Split Testing Vs. A/B Testing
Creators
June 7, 2022

While some marketers make the mistake of using the terms “Split Testing” and “A/B Testing” interchangeably, there is actually a difference between the two. Both of these options garner data-backed insights to help you optimize your website and/or marketing campaigns. It is important to understand when to use which approach.

What’s the difference between the two?

 

Let’s visualize the product page of your website for an example. A split test would involve creating two unique web pages and feeding one version to a group of potential customers, and the second version to a different group of potential customers. The two versions of these pages could have entirely different layouts, headings, copy text, images, call-to-actions, etc.

 

The next step is to monitor consumer behavior and review the analytics. Which page is performing better? Key data to compare is conversion rates, average value per conversion, time spent on the page, and what visitors are clicking on.

 

Let’s use the same example for A/B testing. This would work in a similar manner except, instead of testing two different pages, we would test a single element on two otherwise identical pages. For instance, you might just change the call to action, or just the color of the call to action button, or perhaps the placement of the call to action button (top versus bottom, for example).

 

Next, just like with the split test, you would review the analytics to see which version of the page is performing better. Even small changes can make a big difference. One study revealed a 22% increase in conversions when a company used a red call-to-action button versus a green one (The Button Color A/B Test: Red Beats Green (hubspot.com)

 

Which should I use?

 

Many marketers favor A/B testing, since it allows you to pinpoint the exact change that made the difference. When you change more than one element, it makes it difficult to determine which changes made a positive impact. However, the answer to the question still depends on your individual situation.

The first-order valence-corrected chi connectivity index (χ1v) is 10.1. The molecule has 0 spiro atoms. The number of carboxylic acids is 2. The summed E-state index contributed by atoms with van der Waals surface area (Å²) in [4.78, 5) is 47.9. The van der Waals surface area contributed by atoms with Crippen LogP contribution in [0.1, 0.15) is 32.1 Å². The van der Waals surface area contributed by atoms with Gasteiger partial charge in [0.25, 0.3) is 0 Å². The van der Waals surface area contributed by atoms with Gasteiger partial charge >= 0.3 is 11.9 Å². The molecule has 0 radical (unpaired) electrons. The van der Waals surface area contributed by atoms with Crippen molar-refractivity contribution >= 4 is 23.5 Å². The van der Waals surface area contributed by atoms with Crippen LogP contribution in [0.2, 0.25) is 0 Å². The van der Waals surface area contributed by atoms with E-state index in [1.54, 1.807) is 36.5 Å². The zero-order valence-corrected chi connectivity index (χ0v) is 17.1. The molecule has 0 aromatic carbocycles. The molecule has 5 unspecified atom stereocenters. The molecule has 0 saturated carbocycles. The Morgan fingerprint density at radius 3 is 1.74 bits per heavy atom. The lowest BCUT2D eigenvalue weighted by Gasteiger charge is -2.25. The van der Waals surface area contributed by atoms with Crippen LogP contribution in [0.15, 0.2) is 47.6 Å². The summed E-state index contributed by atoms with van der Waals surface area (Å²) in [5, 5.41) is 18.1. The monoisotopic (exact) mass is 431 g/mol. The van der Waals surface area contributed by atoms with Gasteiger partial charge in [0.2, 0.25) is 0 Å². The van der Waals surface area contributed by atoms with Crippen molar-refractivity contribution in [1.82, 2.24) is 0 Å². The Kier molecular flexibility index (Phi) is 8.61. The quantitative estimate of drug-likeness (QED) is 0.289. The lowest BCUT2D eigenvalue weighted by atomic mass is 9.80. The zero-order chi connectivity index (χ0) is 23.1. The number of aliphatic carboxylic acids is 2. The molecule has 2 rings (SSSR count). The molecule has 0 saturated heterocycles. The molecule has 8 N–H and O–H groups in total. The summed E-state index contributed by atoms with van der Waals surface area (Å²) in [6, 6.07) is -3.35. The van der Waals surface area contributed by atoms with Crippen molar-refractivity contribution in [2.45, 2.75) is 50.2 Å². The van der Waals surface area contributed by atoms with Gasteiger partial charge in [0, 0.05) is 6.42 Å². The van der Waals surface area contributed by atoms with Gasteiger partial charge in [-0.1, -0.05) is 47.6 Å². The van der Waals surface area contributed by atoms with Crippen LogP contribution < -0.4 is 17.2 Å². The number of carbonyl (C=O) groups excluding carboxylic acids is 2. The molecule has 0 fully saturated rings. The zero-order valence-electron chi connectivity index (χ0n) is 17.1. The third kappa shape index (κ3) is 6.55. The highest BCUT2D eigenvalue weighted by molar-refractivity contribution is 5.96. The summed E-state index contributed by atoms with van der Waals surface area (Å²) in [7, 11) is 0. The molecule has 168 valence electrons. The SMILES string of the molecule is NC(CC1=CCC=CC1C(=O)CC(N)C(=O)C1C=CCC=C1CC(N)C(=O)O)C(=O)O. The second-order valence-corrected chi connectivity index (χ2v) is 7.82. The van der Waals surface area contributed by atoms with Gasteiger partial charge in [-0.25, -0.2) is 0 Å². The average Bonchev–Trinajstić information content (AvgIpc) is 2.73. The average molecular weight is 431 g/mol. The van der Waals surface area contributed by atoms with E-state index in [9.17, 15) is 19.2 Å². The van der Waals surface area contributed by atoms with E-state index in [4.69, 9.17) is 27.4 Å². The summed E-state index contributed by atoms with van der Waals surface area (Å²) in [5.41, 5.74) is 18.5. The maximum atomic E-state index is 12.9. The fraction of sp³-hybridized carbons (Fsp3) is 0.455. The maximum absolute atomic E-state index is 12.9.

While the majority of the time A/B testing will make the most sense, there are situations where the split test should be the preferred method. The split test works best when you are comparing two widely different strategies. For example, let’s visualize your product page again. Suppose you wanted to compare the performance of a more “hard sell” approach versus a “soft sell” approach. In this situation, changing a single element would not work, as the entire page would need to be adapted to fit the specific sales strategy. This could mean altering the title, the text, the call-to-action, and possibly even images and videos.

 

Once you have analyzed the results to see which page performs best, it is still advisable to run additional A/B tests in order to tweak the strategy further. For instance, suppose the soft approach worked better. Now you can test different “soft” titles, copy, calls-to-action, etc., to see which individual changes make an impact.

 

How does this apply to marketing campaigns?

 

While the example we did above was for a web page, the aims and goals would be the same for a marketing campaign. Rather you are running google ads, social media ads, or an email campaign, conducting a split test or A/B test is a best practice. You can try out different headlines, copy, images, and calls-to-action, and then check the analytics to see the differences in performance.

 

Split tests and A/B tests are a crucial part of optimizing your marketing campaigns. Unlike traditional advertising, digital advertising provides very specific and fully trackable consumer insights. Leverage this data fully through spit testing and A/B testing to ensure you get the most value out of your marketing dollars.